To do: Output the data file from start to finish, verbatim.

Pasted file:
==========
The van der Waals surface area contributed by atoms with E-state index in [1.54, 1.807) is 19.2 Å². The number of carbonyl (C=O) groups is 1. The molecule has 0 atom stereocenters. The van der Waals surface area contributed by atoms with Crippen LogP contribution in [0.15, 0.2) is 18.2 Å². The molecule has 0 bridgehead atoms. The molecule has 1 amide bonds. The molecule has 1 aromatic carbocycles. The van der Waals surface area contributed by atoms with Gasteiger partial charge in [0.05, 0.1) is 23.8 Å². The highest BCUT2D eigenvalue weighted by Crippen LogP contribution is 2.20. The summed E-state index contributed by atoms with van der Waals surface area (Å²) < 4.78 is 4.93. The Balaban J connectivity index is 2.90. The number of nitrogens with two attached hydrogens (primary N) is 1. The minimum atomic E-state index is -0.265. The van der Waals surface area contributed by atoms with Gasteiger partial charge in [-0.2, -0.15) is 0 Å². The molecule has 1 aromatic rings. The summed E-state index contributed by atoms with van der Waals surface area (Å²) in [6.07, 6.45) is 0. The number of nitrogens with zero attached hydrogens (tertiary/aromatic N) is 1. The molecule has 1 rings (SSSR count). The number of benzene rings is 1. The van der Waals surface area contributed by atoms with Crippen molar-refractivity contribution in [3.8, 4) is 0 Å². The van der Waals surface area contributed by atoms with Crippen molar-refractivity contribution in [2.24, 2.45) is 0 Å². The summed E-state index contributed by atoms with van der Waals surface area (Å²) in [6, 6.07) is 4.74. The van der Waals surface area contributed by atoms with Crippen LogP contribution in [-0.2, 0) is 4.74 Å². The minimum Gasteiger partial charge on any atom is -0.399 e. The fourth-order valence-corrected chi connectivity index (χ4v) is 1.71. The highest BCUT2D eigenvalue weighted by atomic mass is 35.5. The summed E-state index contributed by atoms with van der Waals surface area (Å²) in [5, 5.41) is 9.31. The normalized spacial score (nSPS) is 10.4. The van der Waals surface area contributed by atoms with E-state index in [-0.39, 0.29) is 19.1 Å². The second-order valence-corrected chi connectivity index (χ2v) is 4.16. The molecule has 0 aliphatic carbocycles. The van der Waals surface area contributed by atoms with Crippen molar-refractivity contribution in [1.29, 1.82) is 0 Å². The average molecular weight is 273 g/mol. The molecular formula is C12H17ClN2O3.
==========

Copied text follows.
The van der Waals surface area contributed by atoms with E-state index in [1.54, 1.807) is 19.2 Å². The number of carbonyl (C=O) groups is 1. The molecule has 0 atom stereocenters. The van der Waals surface area contributed by atoms with Crippen LogP contribution in [0.15, 0.2) is 18.2 Å². The molecule has 0 bridgehead atoms. The molecule has 1 amide bonds. The molecule has 1 aromatic carbocycles. The van der Waals surface area contributed by atoms with Gasteiger partial charge in [0.05, 0.1) is 23.8 Å². The highest BCUT2D eigenvalue weighted by Crippen LogP contribution is 2.20. The summed E-state index contributed by atoms with van der Waals surface area (Å²) < 4.78 is 4.93. The Balaban J connectivity index is 2.90. The number of nitrogens with two attached hydrogens (primary N) is 1. The minimum atomic E-state index is -0.265. The van der Waals surface area contributed by atoms with Gasteiger partial charge in [-0.2, -0.15) is 0 Å². The molecule has 1 aromatic rings. The summed E-state index contributed by atoms with van der Waals surface area (Å²) in [6.07, 6.45) is 0. The number of nitrogens with zero attached hydrogens (tertiary/aromatic N) is 1. The molecule has 1 rings (SSSR count). The number of benzene rings is 1. The van der Waals surface area contributed by atoms with Crippen molar-refractivity contribution in [3.8, 4) is 0 Å². The van der Waals surface area contributed by atoms with Crippen molar-refractivity contribution in [2.24, 2.45) is 0 Å². The summed E-state index contributed by atoms with van der Waals surface area (Å²) in [6, 6.07) is 4.74. The van der Waals surface area contributed by atoms with Crippen LogP contribution in [-0.2, 0) is 4.74 Å². The minimum Gasteiger partial charge on any atom is -0.399 e. The fourth-order valence-corrected chi connectivity index (χ4v) is 1.71. The highest BCUT2D eigenvalue weighted by atomic mass is 35.5. The summed E-state index contributed by atoms with van der Waals surface area (Å²) in [5, 5.41) is 9.31. The normalized spacial score (nSPS) is 10.4. The van der Waals surface area contributed by atoms with E-state index in [-0.39, 0.29) is 19.1 Å². The second-order valence-corrected chi connectivity index (χ2v) is 4.16. The molecule has 0 aliphatic carbocycles. The van der Waals surface area contributed by atoms with Crippen molar-refractivity contribution in [1.29, 1.82) is 0 Å². The average molecular weight is 273 g/mol. The molecular formula is C12H17ClN2O3.